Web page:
After 33 years on the Supreme Court, Chief Justice William H. Rehnquist may retire soon. In choosing his replacement, President Bush has two options: He could elevate a sitting justice to the position of Chief Justice, and then appoint a new associate justice; or he could appoint someone from outside the court to succeed Rehnquist.
Washington’s red and blue teams are gearing up for battle. On the right, Progress for America is promising a $20 million advertising campaign to support Bush’s nominee, while the left-wing People for the American Way has 40 workstations and 75 telemarketers standing by to oppose whomever Bush nominates.
Bush’s decision will involve both principle and politics. What kind of judge does he want making decisions for the next 20 years? And what nominee would have the most political appeal, or be the easiest to confirm? Every president balances such questions in making high-level appointments.
Some observers think Bush would like to elevate either Antonin Scalia or Clarence Thomas to chief, but most speculation has centered on a variety of new appointees. Often mentioned are Judges Michael W. McConnell of the U.S. Court of Appeals for the 10th Circuit; J. Harvie Wilkinson III and J. Michael Luttig of the 4th Circuit; John Roberts of the D.C. Circuit; Emilio M. Garza of the 5th Circuit; and former solicitor general Theodore B. Olson.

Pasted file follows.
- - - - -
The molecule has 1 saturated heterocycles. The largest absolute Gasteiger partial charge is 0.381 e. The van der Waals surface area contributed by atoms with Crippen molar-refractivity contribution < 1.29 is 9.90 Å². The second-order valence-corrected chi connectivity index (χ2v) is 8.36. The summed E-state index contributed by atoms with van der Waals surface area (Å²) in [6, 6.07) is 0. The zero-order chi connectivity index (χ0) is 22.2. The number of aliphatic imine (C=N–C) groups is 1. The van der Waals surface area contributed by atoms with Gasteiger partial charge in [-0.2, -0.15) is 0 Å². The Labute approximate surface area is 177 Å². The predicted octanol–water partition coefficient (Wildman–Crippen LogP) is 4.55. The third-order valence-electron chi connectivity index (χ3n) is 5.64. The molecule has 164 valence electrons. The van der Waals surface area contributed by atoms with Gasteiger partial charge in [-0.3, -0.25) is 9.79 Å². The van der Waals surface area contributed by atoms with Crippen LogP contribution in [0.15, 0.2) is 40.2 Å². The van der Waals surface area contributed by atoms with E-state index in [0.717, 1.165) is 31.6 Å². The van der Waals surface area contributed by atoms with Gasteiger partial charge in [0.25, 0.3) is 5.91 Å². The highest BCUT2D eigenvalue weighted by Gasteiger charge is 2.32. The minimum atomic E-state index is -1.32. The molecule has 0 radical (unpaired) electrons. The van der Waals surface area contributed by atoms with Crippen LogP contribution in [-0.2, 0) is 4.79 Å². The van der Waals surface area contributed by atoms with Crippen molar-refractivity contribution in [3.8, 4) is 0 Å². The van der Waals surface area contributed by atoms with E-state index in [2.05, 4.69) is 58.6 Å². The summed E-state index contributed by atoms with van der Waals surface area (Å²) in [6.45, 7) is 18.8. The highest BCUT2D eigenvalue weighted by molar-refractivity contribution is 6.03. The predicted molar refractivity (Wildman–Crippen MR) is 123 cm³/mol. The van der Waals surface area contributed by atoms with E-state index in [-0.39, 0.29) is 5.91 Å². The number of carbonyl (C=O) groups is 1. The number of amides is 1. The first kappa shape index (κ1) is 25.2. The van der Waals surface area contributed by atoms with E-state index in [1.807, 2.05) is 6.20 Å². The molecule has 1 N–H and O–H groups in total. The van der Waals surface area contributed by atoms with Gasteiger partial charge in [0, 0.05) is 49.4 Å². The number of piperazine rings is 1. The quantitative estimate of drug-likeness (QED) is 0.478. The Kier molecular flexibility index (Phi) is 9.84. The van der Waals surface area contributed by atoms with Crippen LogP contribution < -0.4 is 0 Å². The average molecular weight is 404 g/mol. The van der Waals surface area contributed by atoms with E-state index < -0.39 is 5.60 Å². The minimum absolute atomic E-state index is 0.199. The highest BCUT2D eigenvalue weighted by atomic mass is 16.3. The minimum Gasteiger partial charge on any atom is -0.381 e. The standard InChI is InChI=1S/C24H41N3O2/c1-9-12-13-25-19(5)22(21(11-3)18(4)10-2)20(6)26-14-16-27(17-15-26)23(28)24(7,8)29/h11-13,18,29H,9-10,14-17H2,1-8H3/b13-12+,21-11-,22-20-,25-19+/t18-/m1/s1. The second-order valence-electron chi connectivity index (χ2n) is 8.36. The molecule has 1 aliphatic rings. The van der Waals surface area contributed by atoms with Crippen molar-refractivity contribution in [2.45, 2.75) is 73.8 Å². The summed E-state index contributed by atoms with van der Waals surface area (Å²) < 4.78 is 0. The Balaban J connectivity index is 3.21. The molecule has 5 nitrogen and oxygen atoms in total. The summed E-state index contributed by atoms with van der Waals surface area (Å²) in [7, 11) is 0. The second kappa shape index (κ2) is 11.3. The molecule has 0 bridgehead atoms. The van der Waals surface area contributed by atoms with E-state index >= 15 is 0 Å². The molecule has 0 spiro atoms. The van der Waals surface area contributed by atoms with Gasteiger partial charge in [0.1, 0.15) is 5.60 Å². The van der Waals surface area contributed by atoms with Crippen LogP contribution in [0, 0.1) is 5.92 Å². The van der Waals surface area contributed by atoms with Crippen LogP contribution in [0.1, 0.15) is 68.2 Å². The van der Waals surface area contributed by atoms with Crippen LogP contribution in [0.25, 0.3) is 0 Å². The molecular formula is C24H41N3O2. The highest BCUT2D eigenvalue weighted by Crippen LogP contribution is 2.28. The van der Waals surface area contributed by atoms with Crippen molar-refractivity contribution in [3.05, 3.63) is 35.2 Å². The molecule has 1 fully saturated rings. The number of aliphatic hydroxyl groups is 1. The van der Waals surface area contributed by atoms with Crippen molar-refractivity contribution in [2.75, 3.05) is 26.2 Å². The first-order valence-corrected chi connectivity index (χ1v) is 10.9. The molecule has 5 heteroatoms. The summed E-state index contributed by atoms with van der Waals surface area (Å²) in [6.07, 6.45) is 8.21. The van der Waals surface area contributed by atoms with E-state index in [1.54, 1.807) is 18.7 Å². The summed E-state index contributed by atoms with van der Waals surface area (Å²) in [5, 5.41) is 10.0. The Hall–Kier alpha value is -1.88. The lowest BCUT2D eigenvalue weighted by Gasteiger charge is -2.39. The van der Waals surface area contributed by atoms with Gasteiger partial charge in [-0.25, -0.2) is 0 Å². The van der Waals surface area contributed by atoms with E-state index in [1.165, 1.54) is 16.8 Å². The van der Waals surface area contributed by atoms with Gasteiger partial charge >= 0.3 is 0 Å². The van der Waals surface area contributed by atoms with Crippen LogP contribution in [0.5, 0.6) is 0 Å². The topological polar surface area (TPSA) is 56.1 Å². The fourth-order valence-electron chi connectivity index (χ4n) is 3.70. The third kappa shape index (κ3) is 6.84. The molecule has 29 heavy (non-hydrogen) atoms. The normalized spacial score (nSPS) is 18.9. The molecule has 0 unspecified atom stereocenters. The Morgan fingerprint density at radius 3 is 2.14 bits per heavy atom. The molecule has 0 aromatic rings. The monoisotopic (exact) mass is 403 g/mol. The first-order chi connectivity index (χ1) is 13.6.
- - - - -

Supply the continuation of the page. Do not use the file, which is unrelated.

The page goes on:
In all the speculation in the media about what the president may do an obvious possibility is being overlooked: promoting Justice Sandra Day O’Connor to chief justice. Politically, she’d be an inspired choice.
Here’s the case her backers in the White House are surely making:
Women are a majority of the voters, and they lean Democratic, but Bush did better among women in 2004 than in 2000. Appointing the first woman chief justice could only help pull women voters, especially professional women, toward the Republican Party.
O’Connor, a moderate conservative who often casts the deciding vote in 5-4 decisions, would be a slam-dunk confirmation. Despite a few grumbles on left and right, she’d likely be confirmed unanimously, as she was in 1981.
O’Connor is 75, she recently wrote a book about growing up in Arizona, and she is spending more time back home. Chances are, she’d like to retire, but she’s interested in becoming chief justice if there’s a vacancy. Given her age and her interest in going home, she’d likely serve only a year or two. Bush could then appoint another chief justice, one for the long term, in 2006 or 2007.
Along with elevating O’Connor, Bush would have to nominate another justice to the court. The positive response to O’Connor’s nomination would ease the way for a younger conservative to replace Rehnquist’s conservative vote on the court.
So a logical consensus in the White House would be this: the best combination of principle and politics would be O’Connor for chief justice and the brilliant academic-turned-judge Michael McConnell for associate justice. Then in a year or two McConnell could be elevated to chief justice.
O’Connor wouldn’t be my choice — although I’ve been impressed by her stirring dissents from the court’s misguided decisions in the recent federalism and property rights cases. But I’m not the president, and I think this strategy makes sense for the man who is.